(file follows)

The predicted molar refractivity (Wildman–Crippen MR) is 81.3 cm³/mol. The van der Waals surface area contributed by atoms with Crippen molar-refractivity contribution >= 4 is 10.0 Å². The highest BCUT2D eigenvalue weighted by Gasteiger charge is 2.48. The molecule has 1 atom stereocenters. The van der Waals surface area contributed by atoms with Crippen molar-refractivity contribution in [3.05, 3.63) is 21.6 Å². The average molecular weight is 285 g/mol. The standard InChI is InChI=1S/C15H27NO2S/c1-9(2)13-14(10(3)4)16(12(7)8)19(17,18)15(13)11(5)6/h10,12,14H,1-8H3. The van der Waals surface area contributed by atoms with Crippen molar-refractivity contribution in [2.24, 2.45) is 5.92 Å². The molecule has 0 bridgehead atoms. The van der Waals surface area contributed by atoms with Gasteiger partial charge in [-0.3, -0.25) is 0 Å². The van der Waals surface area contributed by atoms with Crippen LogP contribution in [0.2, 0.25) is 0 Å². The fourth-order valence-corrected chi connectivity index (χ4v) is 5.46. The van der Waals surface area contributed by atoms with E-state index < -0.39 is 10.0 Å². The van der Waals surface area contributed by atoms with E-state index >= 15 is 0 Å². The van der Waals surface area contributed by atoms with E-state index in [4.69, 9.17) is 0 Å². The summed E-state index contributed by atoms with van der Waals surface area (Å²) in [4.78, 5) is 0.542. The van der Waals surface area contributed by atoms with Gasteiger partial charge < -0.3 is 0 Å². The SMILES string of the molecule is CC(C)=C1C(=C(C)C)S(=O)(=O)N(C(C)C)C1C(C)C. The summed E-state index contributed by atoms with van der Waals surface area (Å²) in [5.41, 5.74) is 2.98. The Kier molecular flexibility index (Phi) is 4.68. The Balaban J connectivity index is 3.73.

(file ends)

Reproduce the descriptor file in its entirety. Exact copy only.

The predicted molar refractivity (Wildman–Crippen MR) is 81.3 cm³/mol. The van der Waals surface area contributed by atoms with Crippen molar-refractivity contribution >= 4 is 10.0 Å². The highest BCUT2D eigenvalue weighted by Gasteiger charge is 2.48. The molecule has 1 atom stereocenters. The van der Waals surface area contributed by atoms with Crippen molar-refractivity contribution in [3.05, 3.63) is 21.6 Å². The average molecular weight is 285 g/mol. The standard InChI is InChI=1S/C15H27NO2S/c1-9(2)13-14(10(3)4)16(12(7)8)19(17,18)15(13)11(5)6/h10,12,14H,1-8H3. The van der Waals surface area contributed by atoms with Crippen molar-refractivity contribution in [2.24, 2.45) is 5.92 Å². The molecule has 0 bridgehead atoms. The van der Waals surface area contributed by atoms with Gasteiger partial charge in [-0.3, -0.25) is 0 Å². The van der Waals surface area contributed by atoms with Crippen LogP contribution in [0.2, 0.25) is 0 Å². The fourth-order valence-corrected chi connectivity index (χ4v) is 5.46. The van der Waals surface area contributed by atoms with E-state index < -0.39 is 10.0 Å². The van der Waals surface area contributed by atoms with E-state index >= 15 is 0 Å². The van der Waals surface area contributed by atoms with E-state index in [4.69, 9.17) is 0 Å². The summed E-state index contributed by atoms with van der Waals surface area (Å²) in [4.78, 5) is 0.542. The van der Waals surface area contributed by atoms with Gasteiger partial charge < -0.3 is 0 Å². The SMILES string of the molecule is CC(C)=C1C(=C(C)C)S(=O)(=O)N(C(C)C)C1C(C)C. The summed E-state index contributed by atoms with van der Waals surface area (Å²) in [5.41, 5.74) is 2.98. The Kier molecular flexibility index (Phi) is 4.68. The Balaban J connectivity index is 3.73.